"With our European allies, we revitalized NATO and increased our cooperation on everything from counterterrorism to missile defense. We've reset our relationship with Russia, strengthened Asian alliances, built new partnerships with nations like India." declared President Obama in yesterday's State of the Union Address (Enhanced video).
The focus of his speech was of course domestic rather than foreign -- "and perhaps properly so, given Americans' continuing preoccupation with the economy. Even in that context, though, President Obama's portrait of U.S. engagement in the world was thin -- and weak. By Obama's account, the most important American foreign initiatives in 2011 will be retreats," comments Jackson Diehl in the Washington Post.
Still, I very much like his speech. I felt inspired afterwards, and I assume the speech moved many Americans as well. An optimistic yet realistic message during tough times.
My favorite quotes:
Continue reading "State of the Union: "We Revitalized NATO" and "We Do Big Things""
Thursday, November 13. 2008
Sarah Scrafford, who regularly writes on the topic of Online University Rankings, wrote this guest post:
Are European and US college programs equivalent?
The transatlantic divide is being further torn apart by the educational argument. The fierce debate rages on – are the three year degrees offered by institutions in the UK and across most of Europe equivalent to the four year programs on offer at US colleges? If not, which of them is the more superior? Are graduates of the shorter program less smart than their American counterparts? Or is it vice versa?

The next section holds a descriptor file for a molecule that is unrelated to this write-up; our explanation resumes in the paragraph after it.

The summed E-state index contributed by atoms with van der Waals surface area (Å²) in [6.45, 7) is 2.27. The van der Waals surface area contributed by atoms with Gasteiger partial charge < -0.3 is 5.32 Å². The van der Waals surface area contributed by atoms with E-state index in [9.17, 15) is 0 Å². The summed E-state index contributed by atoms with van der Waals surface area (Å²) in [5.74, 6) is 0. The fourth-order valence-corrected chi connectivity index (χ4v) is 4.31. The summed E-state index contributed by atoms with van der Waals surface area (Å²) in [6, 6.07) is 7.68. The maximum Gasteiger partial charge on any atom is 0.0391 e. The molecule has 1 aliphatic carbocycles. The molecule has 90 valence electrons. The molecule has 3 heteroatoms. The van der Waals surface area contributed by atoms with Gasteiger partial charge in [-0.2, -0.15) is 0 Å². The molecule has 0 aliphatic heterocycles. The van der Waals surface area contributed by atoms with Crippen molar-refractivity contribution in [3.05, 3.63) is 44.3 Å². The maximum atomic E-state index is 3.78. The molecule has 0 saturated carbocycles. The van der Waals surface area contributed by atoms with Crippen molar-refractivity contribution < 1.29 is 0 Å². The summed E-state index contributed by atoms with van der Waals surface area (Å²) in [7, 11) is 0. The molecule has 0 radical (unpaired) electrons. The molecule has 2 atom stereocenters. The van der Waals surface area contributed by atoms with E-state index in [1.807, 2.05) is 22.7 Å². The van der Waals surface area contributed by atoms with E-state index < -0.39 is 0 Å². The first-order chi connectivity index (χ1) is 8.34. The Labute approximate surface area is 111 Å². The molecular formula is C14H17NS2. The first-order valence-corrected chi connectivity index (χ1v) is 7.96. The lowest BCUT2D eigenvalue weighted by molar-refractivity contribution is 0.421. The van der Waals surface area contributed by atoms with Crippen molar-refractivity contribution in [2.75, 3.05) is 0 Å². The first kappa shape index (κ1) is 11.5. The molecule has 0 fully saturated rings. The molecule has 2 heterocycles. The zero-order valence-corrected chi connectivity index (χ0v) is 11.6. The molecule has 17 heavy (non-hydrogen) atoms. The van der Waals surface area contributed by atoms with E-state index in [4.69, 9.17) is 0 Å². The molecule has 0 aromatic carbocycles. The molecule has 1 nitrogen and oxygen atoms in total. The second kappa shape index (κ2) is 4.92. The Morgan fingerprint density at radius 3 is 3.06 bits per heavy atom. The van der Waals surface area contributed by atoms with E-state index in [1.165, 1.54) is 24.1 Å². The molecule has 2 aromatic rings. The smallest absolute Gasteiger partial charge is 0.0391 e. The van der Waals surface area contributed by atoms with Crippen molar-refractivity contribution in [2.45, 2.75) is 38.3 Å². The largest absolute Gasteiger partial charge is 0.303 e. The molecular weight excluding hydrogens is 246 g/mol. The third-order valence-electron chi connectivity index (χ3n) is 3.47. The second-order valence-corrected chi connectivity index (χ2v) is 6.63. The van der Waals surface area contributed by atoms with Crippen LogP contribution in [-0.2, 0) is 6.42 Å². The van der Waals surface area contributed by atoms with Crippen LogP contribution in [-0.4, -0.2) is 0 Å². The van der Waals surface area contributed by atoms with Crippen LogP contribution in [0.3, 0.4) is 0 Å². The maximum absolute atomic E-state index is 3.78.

Continue reading "Europe or the US? Educational Questions We Need to Ask"
Saturday, January 12. 2008
A new round in transatlantic bashing: Denis, a French expat in the US, writes in SuperFrenchie:
Denis' "bashing back" is mild compared to Foreign Policy magazine's article "Europe's Philosophy of Failure." The introduction reads:
Continue reading "Americans and Europeans Raised in Prejudice and Ignorance"
Friday, October 5. 2007
Posted by Editors in Transatlantic Relations on Friday, October 5. 2007
This is a guest blog post by our long-time reader and commentator Pat Patterson, who has studied Classics and Ancient History at the University of Southern California has been and currently is a teacher in the Orange and Los Angeles counties for the last 16 years: